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The devout have never demanded proof; they believe that the water from the river is holy and use it for “purification,” in religious rituals and other things.
But now, several credible scientific institutions have joined hands to unravel whether a mysterious substance indeed imparts to the water of the Ganga the property of not turning putrid. And the Health Ministry and the Water Resources Ministry of the Centre have launched a Rs. 150-crore study to discover what is being called the mystery X-factor.
In six months time we will present a paper on the health effects of Ganga water,” said Uma Bharti, Union Minister for Water Resources, who is also tasked with a massive “Ganga rejuvenation” project.
About 200 scientists gathered at the All India Institute of Medical Sciences today to understand the mystery. “Whenever someone visited Haridwar, people would request them to get Gangajal and the water would be stored for years, without spoiling. Now we need scientific studies to prove this property,” JP Nadda, Minister for Health and Family Welfare said.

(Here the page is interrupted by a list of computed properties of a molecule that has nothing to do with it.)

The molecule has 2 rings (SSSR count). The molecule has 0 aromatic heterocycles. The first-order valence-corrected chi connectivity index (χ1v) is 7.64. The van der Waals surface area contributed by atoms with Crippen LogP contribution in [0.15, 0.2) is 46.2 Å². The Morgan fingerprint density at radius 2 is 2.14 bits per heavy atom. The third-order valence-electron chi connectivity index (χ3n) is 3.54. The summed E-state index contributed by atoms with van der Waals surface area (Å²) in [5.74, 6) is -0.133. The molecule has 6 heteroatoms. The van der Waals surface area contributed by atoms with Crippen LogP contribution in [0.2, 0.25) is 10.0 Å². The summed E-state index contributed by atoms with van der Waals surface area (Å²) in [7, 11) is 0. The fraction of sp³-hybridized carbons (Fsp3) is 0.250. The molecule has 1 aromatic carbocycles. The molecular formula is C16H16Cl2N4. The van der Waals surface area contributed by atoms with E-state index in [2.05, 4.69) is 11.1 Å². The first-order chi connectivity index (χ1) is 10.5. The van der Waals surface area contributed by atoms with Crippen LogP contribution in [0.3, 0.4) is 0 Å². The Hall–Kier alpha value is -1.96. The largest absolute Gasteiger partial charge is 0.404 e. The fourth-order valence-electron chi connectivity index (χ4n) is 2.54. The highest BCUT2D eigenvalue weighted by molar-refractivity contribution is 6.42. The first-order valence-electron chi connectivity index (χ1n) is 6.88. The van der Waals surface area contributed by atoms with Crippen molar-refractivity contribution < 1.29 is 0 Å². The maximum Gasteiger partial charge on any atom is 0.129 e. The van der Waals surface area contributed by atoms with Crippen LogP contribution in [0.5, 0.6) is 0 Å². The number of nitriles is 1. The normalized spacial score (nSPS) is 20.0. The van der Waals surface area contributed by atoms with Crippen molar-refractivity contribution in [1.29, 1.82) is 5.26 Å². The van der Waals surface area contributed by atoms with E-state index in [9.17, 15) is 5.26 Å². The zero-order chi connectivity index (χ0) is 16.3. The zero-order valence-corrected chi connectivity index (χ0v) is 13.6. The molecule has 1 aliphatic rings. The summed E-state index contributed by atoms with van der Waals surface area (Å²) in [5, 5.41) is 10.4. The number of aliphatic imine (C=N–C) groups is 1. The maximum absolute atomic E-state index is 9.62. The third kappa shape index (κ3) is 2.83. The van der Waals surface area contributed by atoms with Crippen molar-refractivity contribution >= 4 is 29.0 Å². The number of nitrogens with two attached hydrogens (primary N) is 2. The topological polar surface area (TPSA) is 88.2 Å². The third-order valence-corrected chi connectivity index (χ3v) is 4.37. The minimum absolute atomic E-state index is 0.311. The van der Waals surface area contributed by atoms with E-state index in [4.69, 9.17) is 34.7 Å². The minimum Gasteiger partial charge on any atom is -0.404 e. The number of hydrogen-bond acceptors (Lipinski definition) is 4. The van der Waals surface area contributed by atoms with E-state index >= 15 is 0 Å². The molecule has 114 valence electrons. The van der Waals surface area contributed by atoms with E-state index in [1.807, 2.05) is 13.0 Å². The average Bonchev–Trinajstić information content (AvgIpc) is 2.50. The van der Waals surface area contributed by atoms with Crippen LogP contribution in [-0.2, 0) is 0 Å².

Past studies from the National Environmental Engineering Research Institute (NEERI), Nagpur and Indian Institute of Technology, Kanpur have indicated that water in the Ganga carries a special load of killer viruses that attack bacteria and knock them out.
Soumya Swaminathan, Director General, Indian Council of Medical Research (ICMR) in New Delhi said, “There is a high concentration of bacterio-phages, these are viruses that infect bacteria and this may account for the purifying properties of Ganga water. It is the self-purification property.” ICMR is proposing a large study, she added.
The scientific fraternity now hopes that their study will eventually benefit humans as the world runs out of new antibiotics.
“Once identified these can then be used against multi-drug resistance or MDR infections. If so, then yes, Ganga water can be used for medicinal purposes,” said MC Misra, Director, AIIMS.